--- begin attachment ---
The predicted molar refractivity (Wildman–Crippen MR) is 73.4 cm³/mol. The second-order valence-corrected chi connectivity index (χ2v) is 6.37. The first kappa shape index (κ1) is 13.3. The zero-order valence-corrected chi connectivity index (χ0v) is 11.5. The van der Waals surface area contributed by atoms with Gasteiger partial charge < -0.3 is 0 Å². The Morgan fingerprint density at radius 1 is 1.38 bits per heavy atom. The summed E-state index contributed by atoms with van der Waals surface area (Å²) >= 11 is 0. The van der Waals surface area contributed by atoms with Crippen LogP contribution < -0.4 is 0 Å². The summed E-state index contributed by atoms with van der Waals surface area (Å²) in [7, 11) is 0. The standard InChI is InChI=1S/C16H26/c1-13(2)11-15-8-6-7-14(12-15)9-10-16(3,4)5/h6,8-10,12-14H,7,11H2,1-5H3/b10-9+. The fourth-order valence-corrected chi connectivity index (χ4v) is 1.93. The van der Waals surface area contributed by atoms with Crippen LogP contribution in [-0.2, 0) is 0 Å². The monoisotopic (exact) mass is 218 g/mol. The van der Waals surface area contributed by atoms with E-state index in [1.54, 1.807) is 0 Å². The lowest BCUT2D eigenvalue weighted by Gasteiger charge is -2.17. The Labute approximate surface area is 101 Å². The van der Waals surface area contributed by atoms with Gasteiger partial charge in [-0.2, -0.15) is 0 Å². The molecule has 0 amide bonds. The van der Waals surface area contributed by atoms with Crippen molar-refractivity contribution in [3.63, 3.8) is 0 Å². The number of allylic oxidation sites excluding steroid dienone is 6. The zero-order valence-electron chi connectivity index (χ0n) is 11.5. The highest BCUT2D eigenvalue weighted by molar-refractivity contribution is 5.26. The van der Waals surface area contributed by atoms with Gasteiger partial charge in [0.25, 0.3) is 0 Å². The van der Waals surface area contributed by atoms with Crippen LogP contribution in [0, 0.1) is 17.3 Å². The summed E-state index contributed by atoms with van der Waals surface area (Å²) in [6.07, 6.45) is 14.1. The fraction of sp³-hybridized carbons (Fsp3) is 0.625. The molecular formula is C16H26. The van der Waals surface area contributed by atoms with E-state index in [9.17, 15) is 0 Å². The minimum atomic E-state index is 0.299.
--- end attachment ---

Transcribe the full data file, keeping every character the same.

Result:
The predicted molar refractivity (Wildman–Crippen MR) is 73.4 cm³/mol. The second-order valence-corrected chi connectivity index (χ2v) is 6.37. The first kappa shape index (κ1) is 13.3. The zero-order valence-corrected chi connectivity index (χ0v) is 11.5. The van der Waals surface area contributed by atoms with Gasteiger partial charge < -0.3 is 0 Å². The Morgan fingerprint density at radius 1 is 1.38 bits per heavy atom. The summed E-state index contributed by atoms with van der Waals surface area (Å²) >= 11 is 0. The van der Waals surface area contributed by atoms with Crippen LogP contribution < -0.4 is 0 Å². The summed E-state index contributed by atoms with van der Waals surface area (Å²) in [7, 11) is 0. The standard InChI is InChI=1S/C16H26/c1-13(2)11-15-8-6-7-14(12-15)9-10-16(3,4)5/h6,8-10,12-14H,7,11H2,1-5H3/b10-9+. The fourth-order valence-corrected chi connectivity index (χ4v) is 1.93. The van der Waals surface area contributed by atoms with Crippen LogP contribution in [-0.2, 0) is 0 Å². The monoisotopic (exact) mass is 218 g/mol. The van der Waals surface area contributed by atoms with E-state index in [1.54, 1.807) is 0 Å². The lowest BCUT2D eigenvalue weighted by Gasteiger charge is -2.17. The Labute approximate surface area is 101 Å². The van der Waals surface area contributed by atoms with Gasteiger partial charge in [-0.2, -0.15) is 0 Å². The molecule has 0 amide bonds. The van der Waals surface area contributed by atoms with Crippen molar-refractivity contribution in [3.63, 3.8) is 0 Å². The number of allylic oxidation sites excluding steroid dienone is 6. The zero-order valence-electron chi connectivity index (χ0n) is 11.5. The highest BCUT2D eigenvalue weighted by molar-refractivity contribution is 5.26. The van der Waals surface area contributed by atoms with Gasteiger partial charge in [0.25, 0.3) is 0 Å². The van der Waals surface area contributed by atoms with Crippen LogP contribution in [0, 0.1) is 17.3 Å². The summed E-state index contributed by atoms with van der Waals surface area (Å²) in [6.07, 6.45) is 14.1. The fraction of sp³-hybridized carbons (Fsp3) is 0.625. The molecular formula is C16H26. The van der Waals surface area contributed by atoms with E-state index in [9.17, 15) is 0 Å². The minimum atomic E-state index is 0.299.